Expert comment on families with disabled children

Dr Emira is a fellow of the Higher Education Academy and a member of a panel of experts at Mentaur on the first consultation of quality of life of individuals with autism. His main research interests include Professional Development, Social Inclusion and Educational Policy and Practice.

Dr Emira's expert comment is in response to a survey conducted in February.

The heartbreaking case of families with disabled children

A recent Contact a Family survey of more than 400 families with disabled children provided disturbing results which highlights the lack of support inside schools.

To understand the gravity of the current situation it is important to note that these families already face dual challenges: challenges of caring for children with disability (e.g. families experience high levels of stress) and challenges to accessing support outside schools in the form of leisure activities or short breaks (Preece and Jordan, 2007).

Even though such respite care provision became a legal duty in April 2011, there are challenges, which may hinder access to short breaks such as families’ lack of trust in the service providers, staff attitude and lack of flexibility (Emira and Thompson, 2011). Evidence suggests that families might opt out altogether; only 5% of the over 31,000 families of disabled children surveyed by Hamlyn et al. (2010) used respite care/short breaks in 2009/10. This is not likely to tackle the families’ high level of stress.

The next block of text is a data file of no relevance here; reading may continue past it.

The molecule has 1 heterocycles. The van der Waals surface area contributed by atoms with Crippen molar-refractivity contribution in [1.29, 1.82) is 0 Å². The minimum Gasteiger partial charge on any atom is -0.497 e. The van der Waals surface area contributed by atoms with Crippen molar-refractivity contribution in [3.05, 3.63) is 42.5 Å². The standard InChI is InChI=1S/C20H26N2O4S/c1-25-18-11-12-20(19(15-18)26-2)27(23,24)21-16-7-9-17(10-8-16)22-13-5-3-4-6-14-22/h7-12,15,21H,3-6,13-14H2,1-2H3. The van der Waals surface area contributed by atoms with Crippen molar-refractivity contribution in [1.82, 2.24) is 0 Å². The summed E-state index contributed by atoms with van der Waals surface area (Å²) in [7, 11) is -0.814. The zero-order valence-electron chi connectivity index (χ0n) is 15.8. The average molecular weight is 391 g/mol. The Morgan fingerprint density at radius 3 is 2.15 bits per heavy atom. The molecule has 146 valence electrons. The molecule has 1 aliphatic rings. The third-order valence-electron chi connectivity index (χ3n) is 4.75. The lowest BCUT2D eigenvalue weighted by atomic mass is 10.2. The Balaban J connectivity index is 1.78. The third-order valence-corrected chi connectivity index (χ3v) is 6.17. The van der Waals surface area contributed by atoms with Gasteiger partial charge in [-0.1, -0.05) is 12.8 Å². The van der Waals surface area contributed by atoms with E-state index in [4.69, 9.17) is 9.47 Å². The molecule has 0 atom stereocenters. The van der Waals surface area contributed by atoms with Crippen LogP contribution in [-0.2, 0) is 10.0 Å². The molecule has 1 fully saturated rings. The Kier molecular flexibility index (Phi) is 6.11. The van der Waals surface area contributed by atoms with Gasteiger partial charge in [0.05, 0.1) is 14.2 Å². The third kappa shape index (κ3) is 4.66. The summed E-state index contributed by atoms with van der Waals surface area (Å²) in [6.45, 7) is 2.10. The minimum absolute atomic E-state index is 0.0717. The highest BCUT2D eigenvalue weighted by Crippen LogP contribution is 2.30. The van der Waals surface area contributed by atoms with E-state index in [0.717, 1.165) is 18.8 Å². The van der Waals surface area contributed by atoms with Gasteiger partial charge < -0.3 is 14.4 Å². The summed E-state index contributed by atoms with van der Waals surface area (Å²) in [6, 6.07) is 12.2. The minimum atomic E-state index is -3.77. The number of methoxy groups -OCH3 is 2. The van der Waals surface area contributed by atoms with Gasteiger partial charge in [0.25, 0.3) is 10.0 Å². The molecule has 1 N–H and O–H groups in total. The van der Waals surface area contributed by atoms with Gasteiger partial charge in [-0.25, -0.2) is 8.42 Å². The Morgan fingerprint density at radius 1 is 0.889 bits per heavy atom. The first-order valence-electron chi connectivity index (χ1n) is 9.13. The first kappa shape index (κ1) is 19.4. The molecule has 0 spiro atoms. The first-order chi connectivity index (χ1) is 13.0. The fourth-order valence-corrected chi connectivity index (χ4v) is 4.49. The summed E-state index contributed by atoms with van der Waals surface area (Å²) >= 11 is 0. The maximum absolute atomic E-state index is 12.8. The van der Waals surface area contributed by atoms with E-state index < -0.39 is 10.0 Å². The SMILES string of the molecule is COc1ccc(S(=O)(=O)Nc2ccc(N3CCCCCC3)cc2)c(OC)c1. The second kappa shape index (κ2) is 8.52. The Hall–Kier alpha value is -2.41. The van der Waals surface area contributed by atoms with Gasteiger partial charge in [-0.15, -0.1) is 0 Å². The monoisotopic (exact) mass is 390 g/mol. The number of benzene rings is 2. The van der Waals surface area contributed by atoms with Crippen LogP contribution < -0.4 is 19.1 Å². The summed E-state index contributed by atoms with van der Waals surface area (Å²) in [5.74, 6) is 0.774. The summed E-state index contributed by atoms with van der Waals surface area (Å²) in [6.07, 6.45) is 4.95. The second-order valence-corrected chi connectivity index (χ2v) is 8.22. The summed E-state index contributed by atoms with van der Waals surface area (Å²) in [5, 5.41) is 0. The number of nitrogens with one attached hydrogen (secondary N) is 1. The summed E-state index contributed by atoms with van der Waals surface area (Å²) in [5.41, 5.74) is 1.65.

According to the above survey findings, now these families and their children are even faced with more challenges to getting support inside schools, i.e. the type of support the law entitles to their children. Although a child can only be legally excluded from school for disciplinary reasons, families, in the above survey, indicated they had been asked to collect their child during the school day because of staff shortages.

If these additional challenges make it harder for families to work properly and even their children have health implications (increasing feeling of depression) as a result of lack of essential support, how could we expect them to cope with their daily routine? If such a heartbreaking situation might force these families one day to quit their job, how would that support the government’s scheme of getting people back to work?

The fact that these children are deprived from getting a proper education and linking with their friends at school raises questions about policies such as “Every Disabled Child Matters”. If families who need the most help are being neglected, who should be the government’s priority to get support?

As a temporary solution to the current situation, there might be a need for these schools to:

a) seek support from local voluntary and/or religious organisations in their community

b) network with other local schools with sufficient resources to offer help and

c) have wider consultation on how these children and families can be better supported.  

Dr. Mahmoud Emira

ENDS

This piece is taken from the University of Wolverhampton's Academic Blog:www.wlv.ac.uk/academicblog

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